“A tree is best measured when it is down,” the poet Carl Sandburg once observed, “and so it is with people.” The recent death of Harry Belafonte at the age of 96 has prompted many assessments of what this pioneering singer-actor-activist accomplished in a long and fruitful life.
Belafonte’s career as a ground-breaking entertainer brought him substantial wealth and fame; according to Playbill magazine, “By 1959, he was the highest paid Black entertainer in the industry, appearing in raucously successful engagements in Las Vegas, New York, and Los Angeles.” He scored on Broadway, winning a 1954 Tony for Best Featured Actor in a Musical – John Murray Anderson's Almanac. Belafonte was the first Black person to win the prestigious award. A 1960 television special, “Tonight with Belafonte,” brought him an Emmy for Outstanding Performance in a Variety or Musical Program or Series, making him the first Black person to win that award. He found equal success in the recording studio, bringing Calypso music to the masses via such hits as “Day-O (The Banana Boat Song)” and “Jamaica Farewell.”
Harry Belafonte - Day-O (The Banana Boat Song) (Live)www.youtube.com
Belafonte’s blockbuster stardom is all the more remarkable for happening in a world plagued by virulent systemic racism. Though he never stopped performing, by the early 1960s he’d shifted his energies to the nascent Civil Right movement. He was a friend and adviser to the Reverend Doctor Martin Luther King, Jr. and, as the New York Times stated, Belafonte “put up much of the seed money to help start the Student Nonviolent Coordinating Committee and was one of the principal fund-raisers for that organization and Dr. King’s Southern Christian Leadership Conference.”
The Southern Poverty Law Center notes that “he helped launch one of Mississippi’s first voter registration drives and provided funding for the Freedom Riders. His activism extended beyond the U.S. as he fought against apartheid alongside Nelson Mandela and Miriam Makeba, campaigned for Mandela’s release from prison, and advocated for famine relief in Africa.” And in 1987, he received an appointment to UNICEF as a goodwill ambassador.
Over a career spanning more than seventy years, Belafonte brought joy to millions of people. He also did something that is, perhaps, even greater: he fostered the hope that a better world for all could be created. And, by his example, demonstrated how we might go about bringing that world into existence.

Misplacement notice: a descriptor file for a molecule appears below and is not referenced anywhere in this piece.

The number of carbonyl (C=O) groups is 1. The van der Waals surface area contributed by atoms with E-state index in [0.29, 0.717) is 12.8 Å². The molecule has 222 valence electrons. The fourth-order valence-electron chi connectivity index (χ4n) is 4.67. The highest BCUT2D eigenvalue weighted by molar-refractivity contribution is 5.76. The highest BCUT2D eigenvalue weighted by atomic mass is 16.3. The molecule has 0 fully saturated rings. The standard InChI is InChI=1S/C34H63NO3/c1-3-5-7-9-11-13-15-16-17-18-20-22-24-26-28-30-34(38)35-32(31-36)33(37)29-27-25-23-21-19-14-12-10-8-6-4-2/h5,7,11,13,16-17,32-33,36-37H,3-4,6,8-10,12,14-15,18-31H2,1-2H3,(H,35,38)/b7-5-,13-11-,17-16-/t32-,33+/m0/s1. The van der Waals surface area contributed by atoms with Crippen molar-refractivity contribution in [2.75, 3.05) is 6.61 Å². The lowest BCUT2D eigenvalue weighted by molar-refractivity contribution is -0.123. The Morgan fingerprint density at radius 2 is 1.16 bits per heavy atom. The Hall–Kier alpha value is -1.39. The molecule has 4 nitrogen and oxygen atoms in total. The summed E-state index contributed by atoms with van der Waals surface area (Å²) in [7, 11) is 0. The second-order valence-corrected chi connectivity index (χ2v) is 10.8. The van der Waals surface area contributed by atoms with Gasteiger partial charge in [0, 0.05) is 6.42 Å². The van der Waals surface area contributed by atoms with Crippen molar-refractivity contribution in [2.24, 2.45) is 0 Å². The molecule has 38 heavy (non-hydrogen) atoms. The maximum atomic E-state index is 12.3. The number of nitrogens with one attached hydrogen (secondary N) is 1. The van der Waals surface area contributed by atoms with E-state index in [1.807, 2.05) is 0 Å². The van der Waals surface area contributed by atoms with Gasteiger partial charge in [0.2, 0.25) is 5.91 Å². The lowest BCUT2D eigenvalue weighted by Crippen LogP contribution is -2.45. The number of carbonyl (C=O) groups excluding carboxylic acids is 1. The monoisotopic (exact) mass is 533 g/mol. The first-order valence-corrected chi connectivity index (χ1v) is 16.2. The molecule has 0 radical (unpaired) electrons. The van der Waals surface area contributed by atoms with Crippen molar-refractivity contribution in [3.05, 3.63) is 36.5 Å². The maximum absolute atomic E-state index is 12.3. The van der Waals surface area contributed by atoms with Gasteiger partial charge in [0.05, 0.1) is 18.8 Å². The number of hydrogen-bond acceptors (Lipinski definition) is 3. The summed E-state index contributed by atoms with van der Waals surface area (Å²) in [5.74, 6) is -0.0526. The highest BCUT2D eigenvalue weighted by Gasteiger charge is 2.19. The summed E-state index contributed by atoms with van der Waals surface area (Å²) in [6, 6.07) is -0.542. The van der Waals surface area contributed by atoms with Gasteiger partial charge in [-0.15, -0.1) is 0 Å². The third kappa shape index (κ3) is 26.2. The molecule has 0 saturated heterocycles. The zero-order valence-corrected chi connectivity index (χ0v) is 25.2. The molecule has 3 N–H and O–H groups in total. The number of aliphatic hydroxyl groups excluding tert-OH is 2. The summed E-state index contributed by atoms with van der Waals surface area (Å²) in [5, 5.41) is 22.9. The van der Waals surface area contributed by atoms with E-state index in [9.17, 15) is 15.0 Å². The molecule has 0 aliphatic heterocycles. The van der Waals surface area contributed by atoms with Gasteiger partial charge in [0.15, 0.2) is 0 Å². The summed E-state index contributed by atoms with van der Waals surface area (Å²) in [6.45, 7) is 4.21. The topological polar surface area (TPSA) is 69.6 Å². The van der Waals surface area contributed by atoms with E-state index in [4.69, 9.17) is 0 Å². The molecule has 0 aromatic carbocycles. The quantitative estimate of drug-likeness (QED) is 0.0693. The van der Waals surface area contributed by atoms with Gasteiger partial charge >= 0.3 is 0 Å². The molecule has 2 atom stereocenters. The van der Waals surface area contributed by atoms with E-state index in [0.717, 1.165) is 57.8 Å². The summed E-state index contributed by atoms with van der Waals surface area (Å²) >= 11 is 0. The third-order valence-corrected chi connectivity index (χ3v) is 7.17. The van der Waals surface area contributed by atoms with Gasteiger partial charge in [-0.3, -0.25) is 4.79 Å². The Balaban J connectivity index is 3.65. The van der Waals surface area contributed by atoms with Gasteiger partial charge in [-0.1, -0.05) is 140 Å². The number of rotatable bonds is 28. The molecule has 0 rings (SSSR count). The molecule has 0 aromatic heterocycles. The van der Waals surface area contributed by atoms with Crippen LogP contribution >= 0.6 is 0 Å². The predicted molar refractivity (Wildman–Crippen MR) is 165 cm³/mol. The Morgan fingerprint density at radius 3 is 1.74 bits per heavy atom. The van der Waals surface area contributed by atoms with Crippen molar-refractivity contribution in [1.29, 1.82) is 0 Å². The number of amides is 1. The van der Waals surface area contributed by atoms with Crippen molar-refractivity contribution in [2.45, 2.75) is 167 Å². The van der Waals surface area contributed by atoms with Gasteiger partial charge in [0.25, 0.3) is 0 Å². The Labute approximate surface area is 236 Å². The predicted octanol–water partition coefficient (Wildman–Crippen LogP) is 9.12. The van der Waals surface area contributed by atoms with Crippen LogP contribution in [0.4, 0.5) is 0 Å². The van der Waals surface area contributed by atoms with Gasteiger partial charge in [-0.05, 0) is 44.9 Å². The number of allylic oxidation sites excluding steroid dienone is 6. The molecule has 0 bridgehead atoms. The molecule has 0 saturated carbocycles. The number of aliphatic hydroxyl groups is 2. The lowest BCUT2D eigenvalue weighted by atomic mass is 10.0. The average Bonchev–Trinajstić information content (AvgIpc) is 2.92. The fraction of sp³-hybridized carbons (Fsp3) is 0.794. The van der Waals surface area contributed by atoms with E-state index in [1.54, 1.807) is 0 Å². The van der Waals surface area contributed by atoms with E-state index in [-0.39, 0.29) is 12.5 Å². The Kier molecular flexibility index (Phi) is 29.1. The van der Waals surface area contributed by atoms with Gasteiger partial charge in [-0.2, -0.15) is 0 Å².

When Will You Receive Your $1,200 Stimulus Check?
Maybe tomorrow you'll wake up with $1,200 in your bank account–or maybe you don't qualify.
The IRS has officially started rolling out coronavirus stimulus checks to millions of Americans.
Between 50 and 70 million people are due to receive the stimulus checks, which are part of the government's $2.2 trillion economic recovery package and intended to stimulate the stalled economy during the coronavirus pandemic and subsequent shut downs of most aspects of civil life. Residents who've filed taxes in the past two years and submitted their direct deposit information began receiving the deposits on Friday of last week and are expected to receive them by Wednesday, April 15. Anyone who qualifies but has not submitted their direct deposit banking information is expected to receive a paper check at a later date. However, anyone who has not filed or made their banking information available may input their information in the IRS' new portal here.
Qualifying citizens are those who have reported an adjusted gross income of $75,000 or less. Filers of joint tax returns will receive a one-time payment of $2,400 and those will dependents will receive an additional $500 for each qualifying child. All others will receive the standard one-time payment of $1,200.
Meanwhile, Canada is providing its citizens who have lost their jobs due to the pandemic with up to four months of $2,000 CAD monthly payments. Australian citizens who have been furloughed from their jobs receive $1,500 AUD every two weeks. Newsweek reports that "Britain's government is issuing grants covering 80 percent of unemployed workers' salaries up to a total of £2,500 ($3,084) a month. The package also reportedly contains statutory sick pay for employees that have been told to self-isolate...Denmark has pledged to pay from 75 to 90 percent of employees' salaries up to a monthly amount of 26,000 Danish kroner ($3,288 USD)...France will pay 70 percent of an employee's gross salary to a monthly maximum of €6,927 ($7,575 USD)...Germany will pay 67 percent of net wages up to a maximum of €6,700 per month ($7,326.78 USD)....Ireland will give 70 percent of employee salaries up to a maximum of €410 per week ($448.36 USD)."
But sit tight and keep refreshing your bank account for that life-changing, crisis-averting one-time payment of $1,200...unless you're a U.S. college student who's still claimed as a dependent or a retiree who receives Social Security. Forget you guys.